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What is Clef?

clef is a tool introduced in geth v1.9.0 and is included as part of the go-ethereum project.

clef runs as a separate process to geth and provides an alternative method of managing accounts and signing transactions/data. Instead of geth loading and using accounts directly, geth delegates account management responsibilities to clef.

go-ethereum‘s intention is to deprecate account management within geth and replace it with clef.

Using clef instead of geth for account management has several benefits:

What is Clef for Quorum?

clef was introduced in Quorum v2.6.0.

Clef for Quorum is the standard go-ethereum clef tool, with additional support for Quorum-specific features, including:

  • Support for private transactions
  • Ability to extend functionality with account plugins


geth and all included tools (i.e. clef, bootnode, …) can be installed to PATH by building Quorum from source with make all.

Verify the installation with:

clef help

Getting Started

See cmd/clef/ for an overview and step-by-step guide on initialising and starting clef, as well as configuring automation rules.


clef can be used in one of two ways:

  1. As an external signer
  2. As a geth signer


In the long term, the preferred way of using clef will be as an external signer. However, whilst waiting for tooling to support the clef API, the go-ethereum project have included the option to use clef as a geth signer. This ensures existing tooling and user flows can remain unchanged. The option to use clef as a geth signer will be deprecated in a future release of go-ethereum once the migration of account management from geth to clef is complete.

As an external signer

Using clef as an external signer requires interacting with clef through its RPC API. By default this is exposed over IPC socket. The API can also be exposed over HTTP by using the --rpcaddr CLI flag.

An example workflow would be:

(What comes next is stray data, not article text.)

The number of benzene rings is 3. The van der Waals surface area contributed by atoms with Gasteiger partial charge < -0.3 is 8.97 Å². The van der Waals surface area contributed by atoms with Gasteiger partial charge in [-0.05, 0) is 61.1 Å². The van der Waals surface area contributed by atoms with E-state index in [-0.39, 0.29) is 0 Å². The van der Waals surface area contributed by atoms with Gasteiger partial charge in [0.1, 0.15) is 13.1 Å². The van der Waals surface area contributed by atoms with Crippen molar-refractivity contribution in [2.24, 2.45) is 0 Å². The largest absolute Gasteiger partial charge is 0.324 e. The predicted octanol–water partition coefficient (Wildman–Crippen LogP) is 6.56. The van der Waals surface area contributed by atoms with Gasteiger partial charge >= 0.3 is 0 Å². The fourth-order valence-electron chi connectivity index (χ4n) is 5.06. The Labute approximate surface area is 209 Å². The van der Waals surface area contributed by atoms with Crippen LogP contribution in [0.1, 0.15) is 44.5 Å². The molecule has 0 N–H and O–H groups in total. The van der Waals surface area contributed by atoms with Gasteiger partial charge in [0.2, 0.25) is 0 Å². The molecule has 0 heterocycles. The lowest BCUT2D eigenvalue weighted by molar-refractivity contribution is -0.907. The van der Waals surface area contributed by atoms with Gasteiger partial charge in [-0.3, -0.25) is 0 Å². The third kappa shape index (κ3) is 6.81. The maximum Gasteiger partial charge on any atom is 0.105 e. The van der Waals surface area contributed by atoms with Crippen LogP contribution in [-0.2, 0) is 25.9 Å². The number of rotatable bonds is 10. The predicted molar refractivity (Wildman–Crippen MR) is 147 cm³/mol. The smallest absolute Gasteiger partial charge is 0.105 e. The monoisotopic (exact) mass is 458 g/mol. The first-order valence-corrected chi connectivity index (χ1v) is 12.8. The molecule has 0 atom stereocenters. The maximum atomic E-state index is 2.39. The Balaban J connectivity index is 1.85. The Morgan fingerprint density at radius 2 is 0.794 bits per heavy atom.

1. Start clef and make your accounts available to it
  2. Sign a transaction with the account by using clef‘s account_signTransaction API. clef will return the signed transaction.
  3. Use eth_sendRawTransaction or eth_sendRawPrivateTransaction to send the signed transaction to a Quorum node that does not have your accounts available to it
  4. The Quorum node will validate the transaction and propagate it through the network for minting

Example: List accounts

echo '{"id": 1, "jsonrpc": "2.0", "method": "account_list"}' | nc -U /path/to/clef.ipc

Example: Sign data

echo '{"id": 1, "jsonrpc": "2.0", "method": "account_signData", "params": ["data/plain", "0x6038dc01869425004ca0b8370f6c81cf464213b3", "0xaaaaaa"]}' | nc -U /path/to/clef.ipc

As a geth signer

Using clef as a geth signer will not require direct interaction through the clef API. Instead geth can be used as normal and will automatically delegate to clef.

To use clef as a geth signer:

  1. Start clef
  2. Start geth with the --signer /path/to/clef.ipc CLI flag

An example workflow would be:

  1. Start clef and make your accounts available to it
  2. Start geth and do not make your accounts available to it
  3. Use eth_sendTransaction to sign and submit a transaction for validation, propagation, and minting

Extending with account plugins

By default, clef manages file-stored keystore accounts. Alternative account management options can be enabled through the use of account plugins. See the Pluggable Architecture Overview for more info on using plugins with clef.

clef --plugins file:///path/to/plugin-config.json

More info

More info can be found in the .md files in the cmd/clef directory.